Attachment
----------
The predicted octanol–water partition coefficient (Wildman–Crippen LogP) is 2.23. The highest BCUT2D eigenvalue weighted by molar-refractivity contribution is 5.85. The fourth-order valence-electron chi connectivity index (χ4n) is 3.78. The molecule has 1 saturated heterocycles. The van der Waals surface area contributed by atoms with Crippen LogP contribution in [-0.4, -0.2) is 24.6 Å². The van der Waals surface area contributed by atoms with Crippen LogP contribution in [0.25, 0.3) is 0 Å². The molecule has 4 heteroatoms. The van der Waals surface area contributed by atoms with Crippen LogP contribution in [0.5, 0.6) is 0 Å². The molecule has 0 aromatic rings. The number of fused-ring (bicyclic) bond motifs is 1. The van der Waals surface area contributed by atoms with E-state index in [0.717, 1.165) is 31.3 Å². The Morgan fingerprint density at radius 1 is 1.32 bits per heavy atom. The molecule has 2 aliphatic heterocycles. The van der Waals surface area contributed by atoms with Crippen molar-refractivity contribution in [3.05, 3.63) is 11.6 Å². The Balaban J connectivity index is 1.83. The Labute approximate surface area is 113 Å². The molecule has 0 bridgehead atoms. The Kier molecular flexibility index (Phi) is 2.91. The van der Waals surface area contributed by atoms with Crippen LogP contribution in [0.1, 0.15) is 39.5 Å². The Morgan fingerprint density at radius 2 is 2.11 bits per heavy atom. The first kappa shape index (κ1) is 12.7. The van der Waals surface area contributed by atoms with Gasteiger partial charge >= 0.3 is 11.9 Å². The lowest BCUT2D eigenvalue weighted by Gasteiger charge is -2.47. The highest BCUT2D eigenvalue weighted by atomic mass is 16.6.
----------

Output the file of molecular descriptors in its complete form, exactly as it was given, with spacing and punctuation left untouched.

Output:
The predicted octanol–water partition coefficient (Wildman–Crippen LogP) is 2.23. The highest BCUT2D eigenvalue weighted by molar-refractivity contribution is 5.85. The fourth-order valence-electron chi connectivity index (χ4n) is 3.78. The molecule has 1 saturated heterocycles. The van der Waals surface area contributed by atoms with Crippen LogP contribution in [-0.4, -0.2) is 24.6 Å². The van der Waals surface area contributed by atoms with Crippen LogP contribution in [0.25, 0.3) is 0 Å². The molecule has 4 heteroatoms. The van der Waals surface area contributed by atoms with Crippen LogP contribution in [0.5, 0.6) is 0 Å². The molecule has 0 aromatic rings. The number of fused-ring (bicyclic) bond motifs is 1. The van der Waals surface area contributed by atoms with E-state index in [0.717, 1.165) is 31.3 Å². The Morgan fingerprint density at radius 1 is 1.32 bits per heavy atom. The molecule has 2 aliphatic heterocycles. The van der Waals surface area contributed by atoms with Crippen molar-refractivity contribution in [3.05, 3.63) is 11.6 Å². The Balaban J connectivity index is 1.83. The Labute approximate surface area is 113 Å². The molecule has 0 bridgehead atoms. The Kier molecular flexibility index (Phi) is 2.91. The van der Waals surface area contributed by atoms with Crippen LogP contribution in [0.1, 0.15) is 39.5 Å². The Morgan fingerprint density at radius 2 is 2.11 bits per heavy atom. The first kappa shape index (κ1) is 12.7. The van der Waals surface area contributed by atoms with Gasteiger partial charge >= 0.3 is 11.9 Å². The lowest BCUT2D eigenvalue weighted by Gasteiger charge is -2.47. The highest BCUT2D eigenvalue weighted by atomic mass is 16.6.